Friday, December 24, 2010


June July 1988 - October 1989 - August 1992

Christmas... What a fantastic excuse to slacken off and float through the consumerist craze that has come to define this celebration (unless, of course, you prefer using your common sense rather than mindlessly throwing your money about just for the sake of being obedient to the diktats society has set). All bitterness aside, I could - at least - take advantage of the meaningless atmosphere of this all to get offered a couple fashion-related books I had been eyeing forever, among which Steven Meisel : Three Hundred and Seventeen and Counting, which pulls together all the covers the photographer has lensed for Vogue Italia from July/August 1988 up until April 2009. This book may seem too meager a mean to round up twenty one years' work (back when it was published) to some, but I personally apprehend it as an encyclopaedia not only recording Meisel's major body of work but also lifting everything it consists out of from undergoing the onslaught of time and neglect.

December 1992 - August 1993 - October 1996

The front cover is adorned with black capital letters superimposed over a plain, white bakground while the back cover provides us with a mild overview of Meisel's work ; mild, if right on :
[...] Meisel not only depicts fashion. He defines it and gives it cultural reasonance.
Way to 1) set the tone 2) sum up a two decades-long undertaking in a handful words 3) express why I admire this photographer better than I ever did. Meisel has seemingly been slagged off quite a lot recently, as well as Vogue Italia has been claimed to be going downhill. As a fan of both the photographer and publication standing in the midst of this all, you would expect me to react indignantly, but being a fan shouldn't preclude from being realistic, and fact of the matter is that I consider 2010 to be more of a down than an up for Franca Sozzani and what she's come out with.

March 1999

Nevertheless, this book helped me comprehend that the views on Steven Meisel I had been holding up until one day ago were actually incorrect. I used to think he had never been outdone because of his capability of singling out current phenomenons at the right moment and basing his photography on them, which is inaccurate. Not only does he master topical fashion photography but he also knows how to give birth to typical, though amazing, fashion photography. That is why he is unparalleled. He can swing back and forth from reality, irony or harshness to beauty, luxury and dream, and that's why I cannot pick on him for going from Water and Oil to Vision of Feminity as nonchalantly as possible. I think that's what every image-maker worthy of the name ought to be able to do : make the beauty that may not surround us on a daily basis more accessible, broaden the primary goal of fashion to more up-to-date of a function, get us to face up to reality, mock some of our current zeitgeists ; and sway between these styles in the blinking of an eye.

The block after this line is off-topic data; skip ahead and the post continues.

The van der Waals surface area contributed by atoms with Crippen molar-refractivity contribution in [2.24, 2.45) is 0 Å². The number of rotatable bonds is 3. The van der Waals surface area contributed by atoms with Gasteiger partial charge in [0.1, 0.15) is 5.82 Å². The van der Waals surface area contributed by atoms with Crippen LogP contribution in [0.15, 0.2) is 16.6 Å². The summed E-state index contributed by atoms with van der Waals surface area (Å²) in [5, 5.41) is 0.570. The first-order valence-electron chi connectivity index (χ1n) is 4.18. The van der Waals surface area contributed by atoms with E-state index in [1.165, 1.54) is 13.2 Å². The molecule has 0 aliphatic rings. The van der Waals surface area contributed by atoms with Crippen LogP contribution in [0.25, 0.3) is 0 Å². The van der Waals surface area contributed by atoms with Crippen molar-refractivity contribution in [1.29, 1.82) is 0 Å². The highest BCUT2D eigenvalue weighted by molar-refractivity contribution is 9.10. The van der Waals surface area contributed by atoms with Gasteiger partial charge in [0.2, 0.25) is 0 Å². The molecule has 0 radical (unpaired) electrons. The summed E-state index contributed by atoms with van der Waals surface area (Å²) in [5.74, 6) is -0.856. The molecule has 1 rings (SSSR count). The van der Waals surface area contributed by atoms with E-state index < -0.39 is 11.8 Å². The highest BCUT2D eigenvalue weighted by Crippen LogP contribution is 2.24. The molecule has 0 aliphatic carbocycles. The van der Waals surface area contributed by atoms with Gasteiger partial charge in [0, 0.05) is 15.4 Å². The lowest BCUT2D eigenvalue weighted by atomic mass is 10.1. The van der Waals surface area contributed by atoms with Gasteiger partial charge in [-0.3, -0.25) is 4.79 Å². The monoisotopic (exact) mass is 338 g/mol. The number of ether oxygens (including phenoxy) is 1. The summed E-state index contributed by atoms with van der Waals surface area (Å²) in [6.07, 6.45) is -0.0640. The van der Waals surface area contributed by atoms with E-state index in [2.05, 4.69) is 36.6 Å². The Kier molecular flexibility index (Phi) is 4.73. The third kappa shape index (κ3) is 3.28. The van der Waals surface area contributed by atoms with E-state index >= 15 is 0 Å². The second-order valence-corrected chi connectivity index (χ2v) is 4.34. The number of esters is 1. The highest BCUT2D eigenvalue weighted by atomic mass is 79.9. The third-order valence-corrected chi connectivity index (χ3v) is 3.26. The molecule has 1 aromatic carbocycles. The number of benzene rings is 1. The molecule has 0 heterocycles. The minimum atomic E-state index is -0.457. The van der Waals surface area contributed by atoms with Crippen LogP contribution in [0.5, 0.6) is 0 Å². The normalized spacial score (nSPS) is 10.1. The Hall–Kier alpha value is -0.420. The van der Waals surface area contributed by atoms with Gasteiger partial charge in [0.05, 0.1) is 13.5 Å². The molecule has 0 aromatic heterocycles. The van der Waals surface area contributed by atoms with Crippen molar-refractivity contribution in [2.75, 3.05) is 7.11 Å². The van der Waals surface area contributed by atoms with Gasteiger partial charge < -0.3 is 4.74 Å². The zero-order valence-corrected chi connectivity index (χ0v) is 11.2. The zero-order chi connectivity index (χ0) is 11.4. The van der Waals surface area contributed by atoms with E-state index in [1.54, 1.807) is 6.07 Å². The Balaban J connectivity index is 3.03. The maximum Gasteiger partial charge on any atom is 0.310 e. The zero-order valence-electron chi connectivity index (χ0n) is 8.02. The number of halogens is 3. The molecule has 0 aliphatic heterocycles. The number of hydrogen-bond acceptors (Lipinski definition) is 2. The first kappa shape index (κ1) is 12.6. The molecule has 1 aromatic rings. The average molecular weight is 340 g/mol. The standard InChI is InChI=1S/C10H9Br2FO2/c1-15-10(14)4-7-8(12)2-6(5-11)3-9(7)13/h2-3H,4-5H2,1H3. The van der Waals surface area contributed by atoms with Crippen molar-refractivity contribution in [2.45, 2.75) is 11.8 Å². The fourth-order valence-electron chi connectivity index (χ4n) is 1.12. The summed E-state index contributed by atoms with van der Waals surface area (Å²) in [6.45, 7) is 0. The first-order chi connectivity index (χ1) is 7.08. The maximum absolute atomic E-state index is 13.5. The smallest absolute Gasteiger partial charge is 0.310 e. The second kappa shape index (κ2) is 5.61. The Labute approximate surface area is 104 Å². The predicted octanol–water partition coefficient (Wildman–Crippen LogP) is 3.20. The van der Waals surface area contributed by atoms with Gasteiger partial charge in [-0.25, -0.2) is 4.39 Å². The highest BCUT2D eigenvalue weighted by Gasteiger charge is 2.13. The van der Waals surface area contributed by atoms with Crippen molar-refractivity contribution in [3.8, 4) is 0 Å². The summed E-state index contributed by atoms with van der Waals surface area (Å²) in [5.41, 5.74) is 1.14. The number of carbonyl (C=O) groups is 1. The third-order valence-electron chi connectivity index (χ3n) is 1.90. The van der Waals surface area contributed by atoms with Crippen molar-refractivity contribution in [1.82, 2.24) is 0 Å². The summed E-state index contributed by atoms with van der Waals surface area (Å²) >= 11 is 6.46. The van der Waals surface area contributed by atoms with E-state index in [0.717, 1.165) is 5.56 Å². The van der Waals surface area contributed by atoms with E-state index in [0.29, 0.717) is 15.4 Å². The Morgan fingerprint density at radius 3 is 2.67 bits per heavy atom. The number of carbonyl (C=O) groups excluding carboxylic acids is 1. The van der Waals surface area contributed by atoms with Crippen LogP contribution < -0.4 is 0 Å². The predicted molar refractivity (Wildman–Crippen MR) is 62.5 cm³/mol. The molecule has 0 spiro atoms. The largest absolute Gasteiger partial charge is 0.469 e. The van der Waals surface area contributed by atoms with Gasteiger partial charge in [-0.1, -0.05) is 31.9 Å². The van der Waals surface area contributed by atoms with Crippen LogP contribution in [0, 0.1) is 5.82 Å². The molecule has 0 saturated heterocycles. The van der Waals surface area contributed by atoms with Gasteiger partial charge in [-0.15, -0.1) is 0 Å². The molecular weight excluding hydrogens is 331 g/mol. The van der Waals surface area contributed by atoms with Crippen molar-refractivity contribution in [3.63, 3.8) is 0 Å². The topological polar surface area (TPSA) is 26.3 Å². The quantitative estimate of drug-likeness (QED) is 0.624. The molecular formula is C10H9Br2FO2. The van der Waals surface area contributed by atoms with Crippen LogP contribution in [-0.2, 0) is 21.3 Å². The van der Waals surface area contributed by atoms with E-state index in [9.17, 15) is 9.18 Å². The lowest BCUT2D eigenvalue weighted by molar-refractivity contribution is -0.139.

July 2000 - April 2002 - October 2002

However awe-inspiring and talented Steven Meisel is, here's to keeping in ming that talent is worth nothing when not left open the possibility of expressing itself and blossoming out. It is in collaboration with Franca Sozzani, editor in chief of Vogue Italia, that Meisel has churned out fashion-forward and life-inspired concepts every month since mid-1988, and thanks to her that his visionary skills got to reach their peaks of intelligence. I've always felt Franca was unfairly left out of the cuddle in terms of public recognition, as opposed to her peers Carine Roitfeld and Anna Wintour, who relentlessly get put up on a pedestal and crowned as fashion godesses. Of course I'm not trying to play down Anna and Carine's impact on fashion, the control they had/have had over their respective publication and what they have achieved as business women but unlike Franca, they can't purport to uphold fashion as a thoughtful art and can't take pride in setting creativity above selling clothes, that's why I can't help feeling resentful when realizing how poor the recognition the latter's gained outside (and even inside) the tight fashion-lovers crowd is.

July 2003 (Supplements) - November 2003

I'm sorry to harp on this as much as I do. In real life I would tend to say being under the radar is nothing worthy of getting worked up over, but it's fashion we're talking about, and the fashion industry is miles away from real life. It's a world within which you can set forth the reputation that precedes you as a favour to make your way up. The image you cast is nearly as important as what you do, while what you do, however brilliant it may be, guarantees you neither acknowledgement nor praise. This is the realm of fashion, and this isn't lost on me. Should I necessarily swallow it down without further protest notwithstanding? Don't blame me, complaining is just organic to human nature, and making your complaints heard rises up as a safe balance between utter apathy and attempting to actually change something - both being absolutely intolerable to mankind.

August 2005 - September 2008 - March 2010

source : ; ; scanned by iluvjeisa @ tFS ; scanned by Mojopin @ tFS ; scanned by Proximity @ tFS ; scanned by Diciassette (17) @ tFS ; ;


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